Three Orioles players are finalists for American League Gold Glove Awards, which are scheduled to be announced Tuesday night at 7 p.m. on ESPN2, and they all have a good shot at winning.
If center fielder Adam Jones earns his fourth career Gold Glove, it would tie him for the third-most in Orioles history. Third baseman Brooks Robinson won 16, center fielder Paul Blair and shortstop Mark Belanger each won eight, and right-handers Jim Palmer, Mike Mussina and second baseman Bobby Grich each won four in Orioles uniforms.
Both Jones and shortstop J.J. Hardy could win the award for the third consecutive year. Right fielder Nick Markakis, who won his first Gold Glove in 2011, is the club's third finalist this season.
Winners are selected by a combination of the vote of managers and coaches — a maximum of seven from each club can vote, but they can't select players on their own team — and a sabermetric equivalent.
The vote from managers and coaches accounts for 75 percent of the selection process and the SABR defensive index — a metric development with by title sponsor Rawlings partnering with the Society for American Baseball Research — accounts for the remaining 25 percent.
Still, many factors go into the selection of a Gold Glove winner — including reputation. That should help the Orioles' three previous winners this year, especially against a group rich with first-time finalists.
The brighter national spotlight on the Orioles as they won the American League East for the first time since 1997 also should help Jones, Hardy and Markakis. Voting was completed at the end of the regular season, so postseason accolades did not come into play.
Jones, Hardy and third baseman Manny Machado all won Gold Gloves last season, so this year could mark the first time that at least three Orioles win the award in consecutive seasons since 1973 to 1976.
The Orioles head into Tuesday's announcement having won the most Gold Glove awards of any AL team (67), and second-most in the major leagues to the St. Louis Cardinals (84).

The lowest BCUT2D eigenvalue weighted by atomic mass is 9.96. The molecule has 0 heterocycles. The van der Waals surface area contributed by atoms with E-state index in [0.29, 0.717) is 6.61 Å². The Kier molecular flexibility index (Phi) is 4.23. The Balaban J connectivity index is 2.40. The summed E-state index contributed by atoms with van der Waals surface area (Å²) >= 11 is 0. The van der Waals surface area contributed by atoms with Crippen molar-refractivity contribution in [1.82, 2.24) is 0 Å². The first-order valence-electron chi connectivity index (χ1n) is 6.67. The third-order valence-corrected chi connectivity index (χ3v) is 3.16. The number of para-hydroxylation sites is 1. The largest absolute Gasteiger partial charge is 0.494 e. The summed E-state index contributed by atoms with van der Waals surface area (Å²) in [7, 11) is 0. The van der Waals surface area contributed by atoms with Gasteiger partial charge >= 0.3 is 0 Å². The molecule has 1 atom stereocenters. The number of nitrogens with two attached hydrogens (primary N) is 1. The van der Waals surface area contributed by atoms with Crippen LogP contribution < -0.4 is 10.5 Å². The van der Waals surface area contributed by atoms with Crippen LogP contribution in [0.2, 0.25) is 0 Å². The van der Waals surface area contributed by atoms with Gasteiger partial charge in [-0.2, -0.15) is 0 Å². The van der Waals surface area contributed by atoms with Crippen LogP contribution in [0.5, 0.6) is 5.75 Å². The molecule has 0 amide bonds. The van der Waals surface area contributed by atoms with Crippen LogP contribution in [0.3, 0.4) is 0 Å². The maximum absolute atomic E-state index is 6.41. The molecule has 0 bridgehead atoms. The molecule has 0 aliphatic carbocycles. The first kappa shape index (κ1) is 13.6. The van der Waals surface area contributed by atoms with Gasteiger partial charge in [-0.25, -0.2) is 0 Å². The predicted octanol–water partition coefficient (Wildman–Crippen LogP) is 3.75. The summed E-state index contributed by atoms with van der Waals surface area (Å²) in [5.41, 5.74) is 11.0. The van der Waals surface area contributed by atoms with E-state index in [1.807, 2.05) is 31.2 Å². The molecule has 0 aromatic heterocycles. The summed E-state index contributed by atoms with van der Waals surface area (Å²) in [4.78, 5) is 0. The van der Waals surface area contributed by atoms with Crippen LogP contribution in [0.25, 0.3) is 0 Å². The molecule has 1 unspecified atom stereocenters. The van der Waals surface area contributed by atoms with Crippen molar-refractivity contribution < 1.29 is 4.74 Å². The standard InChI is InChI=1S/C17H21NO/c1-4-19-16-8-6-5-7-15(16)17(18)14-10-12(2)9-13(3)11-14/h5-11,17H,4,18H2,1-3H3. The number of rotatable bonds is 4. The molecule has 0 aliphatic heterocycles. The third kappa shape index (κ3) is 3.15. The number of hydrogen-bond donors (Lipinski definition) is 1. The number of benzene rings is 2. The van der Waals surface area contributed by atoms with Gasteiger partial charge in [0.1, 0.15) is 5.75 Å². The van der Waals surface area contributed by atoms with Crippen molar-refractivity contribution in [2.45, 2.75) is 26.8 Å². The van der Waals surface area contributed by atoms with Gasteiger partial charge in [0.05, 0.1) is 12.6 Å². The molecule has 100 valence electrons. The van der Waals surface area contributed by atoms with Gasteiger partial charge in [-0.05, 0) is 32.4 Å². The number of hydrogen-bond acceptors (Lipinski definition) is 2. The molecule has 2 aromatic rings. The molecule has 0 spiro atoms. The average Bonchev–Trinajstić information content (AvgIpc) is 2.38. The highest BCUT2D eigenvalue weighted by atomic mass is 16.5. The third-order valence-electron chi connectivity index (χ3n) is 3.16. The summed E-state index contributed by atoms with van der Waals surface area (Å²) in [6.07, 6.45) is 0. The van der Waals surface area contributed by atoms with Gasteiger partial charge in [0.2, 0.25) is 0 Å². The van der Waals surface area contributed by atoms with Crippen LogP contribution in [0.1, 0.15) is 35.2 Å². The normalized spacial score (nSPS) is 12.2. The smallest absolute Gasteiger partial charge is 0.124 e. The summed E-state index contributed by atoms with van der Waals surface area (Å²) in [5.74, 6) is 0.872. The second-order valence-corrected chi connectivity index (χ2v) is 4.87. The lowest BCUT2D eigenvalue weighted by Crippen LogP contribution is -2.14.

Here's a closer look at the Orioles' three Gold Glove finalists, including a case for why each player will or won't win the award.
Shortstop J.J. Hardy
Why he'll win: After winning the award the last two seasons, Hardy has earned the reputation of being the best defensive shortstop in the league. He did nothing to change that perception, leading AL shortstops in total zone runs (14), while posting more defensive runs saved (10) and a better range factor (4.12) than 2013. He was tied with fellow finalist Alexei Ramirez of the Chicago White Sox with the second-best fielding percentage (.978) by an AL shortstop.
Why he won't win: His competition for the award — Ramirez and Kansas City Royals shortstop Alcides Escobar — both have more flash to their games and make more highlight plays. Escobar compiled 14 Web Gems this season, tied for most in baseball, according to ESPN Stats and Info. Ramirez turned 119 double plays, most of all AL shortstops, and he led the position in range factor per game (4.31). Hardy committed 13 errors in 2014, more than either of the previous two seasons, but five came during a four-game stretch in June.
Does he win?: Yes, as long as the voters went with substance over style.
Center fielder Adam Jones
Why he'll win: Like Hardy, it helps that he won the award the last two years. Jones recorded seven outfield assists, fourth among AL center fielders, and his three double plays turned ranked second among AL center fielders. Jones' reputation as one of the top center fielders in the game, as well as the fact that he played a league-high 155 games in center field, should make him the favorite. And there was no brighter spotlight on the Orioles this season. His 374 putouts were the most of the three finalists.
Why he won't win: Defensive analytics don't reward Jones, especially against his fellow finalists. The White Sox's Adam Eaton ranked in the top five among AL center fielders in fielding percentage (.988) and range factor per game (2.65). Despite playing just 113 games in center field, the Boston Red Sox's Jackie Bradley Jr.'s 13 outfield assists were second among all outfielders, and his eight double plays turned led all AL outfielders.
Does he win?: Yes, because Bradley simply didn't play in enough games for managers and coaches to see him.
Right fielder Nick Markakis
Why he'll win: Markakis has not committed an error since Aug. 10, 2012, a span of 328 games. He went 306 defensive chances without an error this season. Markakis' 11 outfield assists were the second-most of any AL right fielder and the only right fielder with more — the Toronto Blue Jays' Jose Bautista (12) — isn't a Gold Glove finalist. Markakis' 2.08 range factor per game was the best among the three finalists, and he made his share of highlight-caliber plays. He played in 147 games in right field (and, like Jones, would have played more had the Orioles not won the AL East in mid-September) and led AL right fielders with 295 putouts
Why he won't win: Los Angeles Angels right fielder Kole Calhoun and Tampa Bay Rays outfielder Kevin Kiermaier both recorded seven total zone runs at the position, which was better than Markakis' six. But that shouldn't cancel out Markakis' steady play in right field.
Does he win?: Yes. He's the best defensive player of the bunch with two first-time finalists as his competition.